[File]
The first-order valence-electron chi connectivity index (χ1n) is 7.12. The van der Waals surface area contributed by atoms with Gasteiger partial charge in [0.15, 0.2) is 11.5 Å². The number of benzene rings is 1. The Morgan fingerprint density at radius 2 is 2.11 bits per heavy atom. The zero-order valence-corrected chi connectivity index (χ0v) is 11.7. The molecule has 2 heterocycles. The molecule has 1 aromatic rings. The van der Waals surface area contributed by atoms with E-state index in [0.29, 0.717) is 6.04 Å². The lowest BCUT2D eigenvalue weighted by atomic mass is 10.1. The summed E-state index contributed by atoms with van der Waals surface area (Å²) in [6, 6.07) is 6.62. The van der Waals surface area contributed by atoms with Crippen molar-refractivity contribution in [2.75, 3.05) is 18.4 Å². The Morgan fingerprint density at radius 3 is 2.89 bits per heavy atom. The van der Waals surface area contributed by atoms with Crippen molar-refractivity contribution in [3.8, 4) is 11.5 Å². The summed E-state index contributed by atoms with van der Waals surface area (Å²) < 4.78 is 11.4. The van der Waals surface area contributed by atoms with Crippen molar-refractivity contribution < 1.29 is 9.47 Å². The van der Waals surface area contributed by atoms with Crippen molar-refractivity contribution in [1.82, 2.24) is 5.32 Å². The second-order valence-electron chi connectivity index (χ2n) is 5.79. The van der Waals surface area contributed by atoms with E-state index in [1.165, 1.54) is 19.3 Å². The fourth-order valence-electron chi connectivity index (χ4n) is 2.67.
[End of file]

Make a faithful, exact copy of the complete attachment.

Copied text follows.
The first-order valence-electron chi connectivity index (χ1n) is 7.12. The van der Waals surface area contributed by atoms with Gasteiger partial charge in [0.15, 0.2) is 11.5 Å². The number of benzene rings is 1. The Morgan fingerprint density at radius 2 is 2.11 bits per heavy atom. The zero-order valence-corrected chi connectivity index (χ0v) is 11.7. The molecule has 2 heterocycles. The molecule has 1 aromatic rings. The van der Waals surface area contributed by atoms with E-state index in [0.29, 0.717) is 6.04 Å². The lowest BCUT2D eigenvalue weighted by atomic mass is 10.1. The summed E-state index contributed by atoms with van der Waals surface area (Å²) in [6, 6.07) is 6.62. The van der Waals surface area contributed by atoms with Crippen molar-refractivity contribution in [2.75, 3.05) is 18.4 Å². The Morgan fingerprint density at radius 3 is 2.89 bits per heavy atom. The van der Waals surface area contributed by atoms with Crippen molar-refractivity contribution in [3.8, 4) is 11.5 Å². The summed E-state index contributed by atoms with van der Waals surface area (Å²) < 4.78 is 11.4. The van der Waals surface area contributed by atoms with Crippen molar-refractivity contribution < 1.29 is 9.47 Å². The van der Waals surface area contributed by atoms with Crippen molar-refractivity contribution in [1.82, 2.24) is 5.32 Å². The second-order valence-electron chi connectivity index (χ2n) is 5.79. The van der Waals surface area contributed by atoms with E-state index in [1.165, 1.54) is 19.3 Å². The fourth-order valence-electron chi connectivity index (χ4n) is 2.67.